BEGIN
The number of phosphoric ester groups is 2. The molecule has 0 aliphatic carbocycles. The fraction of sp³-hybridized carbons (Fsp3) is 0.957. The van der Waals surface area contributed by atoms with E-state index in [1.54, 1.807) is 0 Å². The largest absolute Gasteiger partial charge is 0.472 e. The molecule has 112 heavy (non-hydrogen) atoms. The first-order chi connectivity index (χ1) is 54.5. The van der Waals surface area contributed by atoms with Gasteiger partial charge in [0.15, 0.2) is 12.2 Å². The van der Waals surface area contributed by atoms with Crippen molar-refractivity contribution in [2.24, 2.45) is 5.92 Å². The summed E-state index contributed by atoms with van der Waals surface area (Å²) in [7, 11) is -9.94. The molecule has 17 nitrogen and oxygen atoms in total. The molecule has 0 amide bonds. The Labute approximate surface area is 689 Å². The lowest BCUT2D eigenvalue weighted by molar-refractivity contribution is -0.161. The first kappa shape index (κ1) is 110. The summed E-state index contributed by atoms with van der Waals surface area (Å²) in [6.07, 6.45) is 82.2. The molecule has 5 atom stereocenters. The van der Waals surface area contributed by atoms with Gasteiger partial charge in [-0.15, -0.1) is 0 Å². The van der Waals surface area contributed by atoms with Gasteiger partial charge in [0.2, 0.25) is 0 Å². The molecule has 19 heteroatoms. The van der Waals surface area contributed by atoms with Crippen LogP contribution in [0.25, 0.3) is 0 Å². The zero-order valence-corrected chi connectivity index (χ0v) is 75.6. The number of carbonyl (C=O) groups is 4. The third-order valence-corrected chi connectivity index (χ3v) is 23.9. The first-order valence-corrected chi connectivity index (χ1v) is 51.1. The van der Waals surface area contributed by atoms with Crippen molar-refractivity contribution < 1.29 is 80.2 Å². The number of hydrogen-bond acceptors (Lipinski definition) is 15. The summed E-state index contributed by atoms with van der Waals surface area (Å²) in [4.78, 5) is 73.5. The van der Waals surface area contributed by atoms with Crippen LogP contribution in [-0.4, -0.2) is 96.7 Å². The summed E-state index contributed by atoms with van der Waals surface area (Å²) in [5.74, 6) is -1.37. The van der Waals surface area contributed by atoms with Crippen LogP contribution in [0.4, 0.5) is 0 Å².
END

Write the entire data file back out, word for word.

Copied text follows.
The number of phosphoric ester groups is 2. The molecule has 0 aliphatic carbocycles. The fraction of sp³-hybridized carbons (Fsp3) is 0.957. The van der Waals surface area contributed by atoms with E-state index in [1.54, 1.807) is 0 Å². The largest absolute Gasteiger partial charge is 0.472 e. The molecule has 112 heavy (non-hydrogen) atoms. The first-order chi connectivity index (χ1) is 54.5. The van der Waals surface area contributed by atoms with Gasteiger partial charge in [0.15, 0.2) is 12.2 Å². The van der Waals surface area contributed by atoms with Crippen molar-refractivity contribution in [2.24, 2.45) is 5.92 Å². The summed E-state index contributed by atoms with van der Waals surface area (Å²) in [7, 11) is -9.94. The molecule has 17 nitrogen and oxygen atoms in total. The molecule has 0 amide bonds. The Labute approximate surface area is 689 Å². The lowest BCUT2D eigenvalue weighted by molar-refractivity contribution is -0.161. The first kappa shape index (κ1) is 110. The summed E-state index contributed by atoms with van der Waals surface area (Å²) in [6.07, 6.45) is 82.2. The molecule has 5 atom stereocenters. The van der Waals surface area contributed by atoms with Gasteiger partial charge in [-0.15, -0.1) is 0 Å². The van der Waals surface area contributed by atoms with Gasteiger partial charge in [0.2, 0.25) is 0 Å². The molecule has 19 heteroatoms. The van der Waals surface area contributed by atoms with Crippen LogP contribution in [0.25, 0.3) is 0 Å². The zero-order valence-corrected chi connectivity index (χ0v) is 75.6. The number of carbonyl (C=O) groups is 4. The third-order valence-corrected chi connectivity index (χ3v) is 23.9. The first-order valence-corrected chi connectivity index (χ1v) is 51.1. The van der Waals surface area contributed by atoms with Crippen molar-refractivity contribution < 1.29 is 80.2 Å². The number of hydrogen-bond acceptors (Lipinski definition) is 15. The summed E-state index contributed by atoms with van der Waals surface area (Å²) in [4.78, 5) is 73.5. The van der Waals surface area contributed by atoms with Crippen LogP contribution in [-0.4, -0.2) is 96.7 Å². The summed E-state index contributed by atoms with van der Waals surface area (Å²) in [5.74, 6) is -1.37. The van der Waals surface area contributed by atoms with Crippen LogP contribution in [0.4, 0.5) is 0 Å².